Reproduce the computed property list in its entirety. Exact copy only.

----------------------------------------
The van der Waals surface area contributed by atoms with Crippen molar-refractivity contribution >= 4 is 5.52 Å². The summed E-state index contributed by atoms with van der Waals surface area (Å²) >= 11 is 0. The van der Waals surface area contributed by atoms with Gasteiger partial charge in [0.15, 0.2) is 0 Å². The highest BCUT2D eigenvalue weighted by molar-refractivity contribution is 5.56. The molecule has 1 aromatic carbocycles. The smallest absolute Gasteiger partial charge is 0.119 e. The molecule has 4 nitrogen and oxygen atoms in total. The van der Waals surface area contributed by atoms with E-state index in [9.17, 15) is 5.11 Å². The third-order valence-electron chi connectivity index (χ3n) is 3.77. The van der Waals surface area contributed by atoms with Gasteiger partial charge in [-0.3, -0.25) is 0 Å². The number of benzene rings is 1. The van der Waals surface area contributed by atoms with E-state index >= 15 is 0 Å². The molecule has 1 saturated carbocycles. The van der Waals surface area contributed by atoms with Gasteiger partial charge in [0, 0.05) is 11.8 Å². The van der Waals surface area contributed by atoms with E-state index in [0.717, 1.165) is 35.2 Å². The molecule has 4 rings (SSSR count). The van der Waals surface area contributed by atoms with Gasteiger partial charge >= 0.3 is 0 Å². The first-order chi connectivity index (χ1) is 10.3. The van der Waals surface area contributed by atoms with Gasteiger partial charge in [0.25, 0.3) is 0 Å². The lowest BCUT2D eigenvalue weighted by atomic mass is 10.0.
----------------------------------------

The van der Waals surface area contributed by atoms with Crippen molar-refractivity contribution >= 4 is 5.52 Å². The summed E-state index contributed by atoms with van der Waals surface area (Å²) >= 11 is 0. The van der Waals surface area contributed by atoms with Gasteiger partial charge in [0.15, 0.2) is 0 Å². The highest BCUT2D eigenvalue weighted by molar-refractivity contribution is 5.56. The molecule has 1 aromatic carbocycles. The smallest absolute Gasteiger partial charge is 0.119 e. The molecule has 4 nitrogen and oxygen atoms in total. The van der Waals surface area contributed by atoms with E-state index in [9.17, 15) is 5.11 Å². The third-order valence-electron chi connectivity index (χ3n) is 3.77. The van der Waals surface area contributed by atoms with Gasteiger partial charge in [-0.3, -0.25) is 0 Å². The number of benzene rings is 1. The van der Waals surface area contributed by atoms with E-state index >= 15 is 0 Å². The molecule has 1 saturated carbocycles. The van der Waals surface area contributed by atoms with Gasteiger partial charge in [0, 0.05) is 11.8 Å². The van der Waals surface area contributed by atoms with E-state index in [0.717, 1.165) is 35.2 Å². The molecule has 4 rings (SSSR count). The van der Waals surface area contributed by atoms with Gasteiger partial charge >= 0.3 is 0 Å². The first-order chi connectivity index (χ1) is 10.3. The van der Waals surface area contributed by atoms with Gasteiger partial charge in [0.25, 0.3) is 0 Å². The lowest BCUT2D eigenvalue weighted by atomic mass is 10.0.